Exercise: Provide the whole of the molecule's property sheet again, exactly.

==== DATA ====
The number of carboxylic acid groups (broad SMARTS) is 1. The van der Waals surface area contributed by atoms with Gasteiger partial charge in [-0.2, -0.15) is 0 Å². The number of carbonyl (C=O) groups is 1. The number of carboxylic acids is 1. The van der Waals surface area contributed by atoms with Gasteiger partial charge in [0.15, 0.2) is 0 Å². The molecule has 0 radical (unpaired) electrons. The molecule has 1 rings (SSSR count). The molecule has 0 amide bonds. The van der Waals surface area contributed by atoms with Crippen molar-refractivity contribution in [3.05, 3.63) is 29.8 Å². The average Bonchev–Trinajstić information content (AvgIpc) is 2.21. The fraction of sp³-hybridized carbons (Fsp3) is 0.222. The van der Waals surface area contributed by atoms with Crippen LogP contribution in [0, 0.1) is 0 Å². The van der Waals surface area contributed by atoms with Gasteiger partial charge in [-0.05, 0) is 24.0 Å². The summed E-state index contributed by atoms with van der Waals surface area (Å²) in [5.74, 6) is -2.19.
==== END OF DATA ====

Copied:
The number of carboxylic acid groups (broad SMARTS) is 1. The van der Waals surface area contributed by atoms with Gasteiger partial charge in [-0.2, -0.15) is 0 Å². The number of carbonyl (C=O) groups is 1. The number of carboxylic acids is 1. The van der Waals surface area contributed by atoms with Gasteiger partial charge in [0.15, 0.2) is 0 Å². The molecule has 0 radical (unpaired) electrons. The molecule has 1 rings (SSSR count). The molecule has 0 amide bonds. The van der Waals surface area contributed by atoms with Crippen molar-refractivity contribution in [3.05, 3.63) is 29.8 Å². The average Bonchev–Trinajstić information content (AvgIpc) is 2.21. The fraction of sp³-hybridized carbons (Fsp3) is 0.222. The van der Waals surface area contributed by atoms with Crippen LogP contribution in [0, 0.1) is 0 Å². The van der Waals surface area contributed by atoms with Gasteiger partial charge in [-0.05, 0) is 24.0 Å². The summed E-state index contributed by atoms with van der Waals surface area (Å²) in [5.74, 6) is -2.19.